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Posts Tagged ‘thelema’

In the previous Epicycle we discussed what a planetary hour is and how they can be calculated. We also briefly touched on how they can be used. Much of the remaining orbits of this series will explore these other techniques. However, before addressing these additional observances I think a valuable question we should be asking ourselves at this point of the discussion is: “What good does all of this do me? Why does timing matter when working with magick?”

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Sunrise over Rosh Ha-Ayin, Israel

At its most basic, a planetary hour can be described as a classical means by which a person is able to put his/herself in accordance with the heavens by dividing the day from sunrise to sunrise (instead of using midnight as the border of one day to the other), ultimately dividing the day into periods ruled by the classically recognized planets. Measured by the amount of light and darkness that is contained from from one dawn to the next, these periods will vary in chronological length depending on the time of the year.

In the past, these variable periods were said to share in the powers and sympathies of the planets associated with them and were consulted when performing certain rites and operations designed to maximize the influence of a particular planet. For instance, if you wanted to be successful in battle (and who doesn’t?) a ritual could be timed to maximize Martial energy – it could be performed on a Tuesday, the day associated with Mars, during one of the four Martial hours that occur during that day. To cinch the deal one could burn dragon’s blood, brandish an iron spear, wear scarlet, etc. etc. If you’re particularly lucky perhaps the planet itself would be in a sign in which it rules or is exalted (i.e. in Scorpio or Capricorn). This would align the “signatures” of the planet in question thus allowing the Magician usage of a clear link between the divinely connected planetary force and us poor, amnesiac schleps stuck here on earth.

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One of my students passed along a link to her documentarian friend, Phyllis Galembo’s, website cataloging ritual clothing. One image is above.

Why?

Recently, in my “Start Yr Own Religion” class we discussed the use of clothing in ritual and ceremony and the difference between “formal wear” and the “come as you are” approach. The question there being, what exactly demarcates a space as “sacred?” Is it because we name it so? What effect does having “special” clothing (robes, gowns, face paint, horns!, skycladness, etc.) have on separating the mundane from the sacred? Is such a dichotomy over-played and unnecessary? Of course, these are questions the sadhaka, the practitioner, will decide for her or his self, individually, or by consensus in community, so in some ways the question is moot. However, when we live in a world where most ritual and rite has been vacated of potency, it helps to at least take a peek at the opportunities we might have to don that headdress or rock up in PJs.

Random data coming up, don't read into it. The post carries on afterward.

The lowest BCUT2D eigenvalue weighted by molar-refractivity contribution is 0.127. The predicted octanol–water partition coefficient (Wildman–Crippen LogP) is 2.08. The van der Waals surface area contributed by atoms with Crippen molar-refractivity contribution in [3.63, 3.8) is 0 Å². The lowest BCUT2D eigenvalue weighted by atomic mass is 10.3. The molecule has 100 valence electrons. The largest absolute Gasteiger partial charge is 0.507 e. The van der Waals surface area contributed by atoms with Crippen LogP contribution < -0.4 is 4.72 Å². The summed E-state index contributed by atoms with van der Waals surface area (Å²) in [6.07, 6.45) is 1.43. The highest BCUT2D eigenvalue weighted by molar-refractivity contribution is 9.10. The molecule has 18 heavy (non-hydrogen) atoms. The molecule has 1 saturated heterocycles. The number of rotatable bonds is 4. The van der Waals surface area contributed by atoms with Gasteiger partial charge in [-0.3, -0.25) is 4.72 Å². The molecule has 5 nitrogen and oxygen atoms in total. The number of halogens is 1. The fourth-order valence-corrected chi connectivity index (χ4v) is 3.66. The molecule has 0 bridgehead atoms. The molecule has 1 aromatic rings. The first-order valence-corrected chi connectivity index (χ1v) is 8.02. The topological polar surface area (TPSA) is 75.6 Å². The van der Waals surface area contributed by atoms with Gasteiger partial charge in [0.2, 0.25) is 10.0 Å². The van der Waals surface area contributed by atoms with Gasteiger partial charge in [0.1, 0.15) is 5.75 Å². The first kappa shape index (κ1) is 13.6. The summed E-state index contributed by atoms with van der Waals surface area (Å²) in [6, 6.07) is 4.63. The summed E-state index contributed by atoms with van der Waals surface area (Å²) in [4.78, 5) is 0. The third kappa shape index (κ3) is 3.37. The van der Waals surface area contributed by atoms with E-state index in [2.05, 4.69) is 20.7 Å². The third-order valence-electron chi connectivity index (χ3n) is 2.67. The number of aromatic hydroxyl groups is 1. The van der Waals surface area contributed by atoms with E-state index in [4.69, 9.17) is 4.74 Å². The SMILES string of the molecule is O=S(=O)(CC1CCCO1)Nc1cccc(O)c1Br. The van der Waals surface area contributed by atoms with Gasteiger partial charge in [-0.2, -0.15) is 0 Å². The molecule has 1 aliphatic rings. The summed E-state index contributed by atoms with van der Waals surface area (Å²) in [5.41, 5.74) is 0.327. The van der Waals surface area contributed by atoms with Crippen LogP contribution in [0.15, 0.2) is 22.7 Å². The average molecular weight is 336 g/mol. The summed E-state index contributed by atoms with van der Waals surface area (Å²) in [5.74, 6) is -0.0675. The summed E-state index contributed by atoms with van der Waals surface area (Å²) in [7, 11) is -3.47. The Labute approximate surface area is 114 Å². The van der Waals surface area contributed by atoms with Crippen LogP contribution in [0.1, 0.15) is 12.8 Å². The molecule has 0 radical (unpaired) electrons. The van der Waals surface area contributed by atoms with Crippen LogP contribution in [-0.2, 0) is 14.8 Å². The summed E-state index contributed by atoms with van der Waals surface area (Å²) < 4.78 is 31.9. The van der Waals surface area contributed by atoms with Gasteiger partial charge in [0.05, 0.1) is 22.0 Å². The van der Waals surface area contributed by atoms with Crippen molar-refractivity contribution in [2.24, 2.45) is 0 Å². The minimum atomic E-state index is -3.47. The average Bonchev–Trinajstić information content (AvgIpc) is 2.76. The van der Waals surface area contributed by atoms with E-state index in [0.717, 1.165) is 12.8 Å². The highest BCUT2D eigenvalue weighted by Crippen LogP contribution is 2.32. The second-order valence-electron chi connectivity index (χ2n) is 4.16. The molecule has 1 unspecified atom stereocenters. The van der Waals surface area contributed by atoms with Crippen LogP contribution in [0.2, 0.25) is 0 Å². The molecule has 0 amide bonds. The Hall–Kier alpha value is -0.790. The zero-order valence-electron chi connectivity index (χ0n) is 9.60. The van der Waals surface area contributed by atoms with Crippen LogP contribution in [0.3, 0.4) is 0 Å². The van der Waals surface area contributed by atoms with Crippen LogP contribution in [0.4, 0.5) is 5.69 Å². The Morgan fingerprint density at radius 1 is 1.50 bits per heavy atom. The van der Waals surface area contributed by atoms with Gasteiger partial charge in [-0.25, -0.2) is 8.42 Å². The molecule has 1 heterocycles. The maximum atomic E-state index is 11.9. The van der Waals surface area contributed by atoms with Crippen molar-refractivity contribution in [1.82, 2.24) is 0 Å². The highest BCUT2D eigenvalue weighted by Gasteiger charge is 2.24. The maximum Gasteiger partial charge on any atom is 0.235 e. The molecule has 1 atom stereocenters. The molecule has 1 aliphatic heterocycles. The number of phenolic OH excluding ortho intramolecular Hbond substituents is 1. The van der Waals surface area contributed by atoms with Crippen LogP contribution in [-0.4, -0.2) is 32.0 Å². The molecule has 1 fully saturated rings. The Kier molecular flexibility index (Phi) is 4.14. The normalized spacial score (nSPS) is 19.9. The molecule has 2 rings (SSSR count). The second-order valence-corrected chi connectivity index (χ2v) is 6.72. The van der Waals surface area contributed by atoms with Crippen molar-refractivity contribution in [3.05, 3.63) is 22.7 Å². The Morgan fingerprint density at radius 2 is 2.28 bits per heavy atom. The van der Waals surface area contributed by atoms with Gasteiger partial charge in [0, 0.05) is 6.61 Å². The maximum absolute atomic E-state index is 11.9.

Perhaps it’s a question of urgency -vs- initiation.

[some vids after the bump jump]

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All that is currently pagan blog, The Wild Hunt, posted a nice piece on Chaos Magick by writer, anthropologist, and esotericist Amy Hale, which takes an honest look at some updated critiques of the DIY anarcho-magickal movement started in the 1980s. For those who may be unfamiliar with the movement:

“When Chaos Magick sprung forth in Britain in the 1980s, it styled itself as the naughty child of magickal movements. Inspired by a combination of punk and DIY culture, the work of Austin Osman Spare, Thelema, Robert Anton Wilson, and popular culture, Chaotes like Ray Sherwin and Peter Carroll proposed a rejection of ‘orders’ and ‘traditions’ and ‘lineages’ and advocated an emphasis on the perfection of magickal technique for the purposes of getting results by concentrating on the universals of magickal technology.”

When I first came across Chaos Magick I, like many others before me, felt as if I had stumbled upon the Holy Grail of contemporary esotericism. Anarchistic, pagan, DIY, fuck you, magickal, homo-friendly, Chaos Magick seemed to have it all. Everywhere that neo-paganism failed for me (think: ubiquitously pony-tailed Druid impersonators) CM seemed to pick up the loose ends. For me, CM came as a necessary assault on the preciousness of privileged long ago mysteries. It was an attack on everything that held the old ways to be better than new ones. In short, for me, Chaos Magick was the kick in the ass paganism needed in order to get off the “doth thou” and “wilst ye” train.

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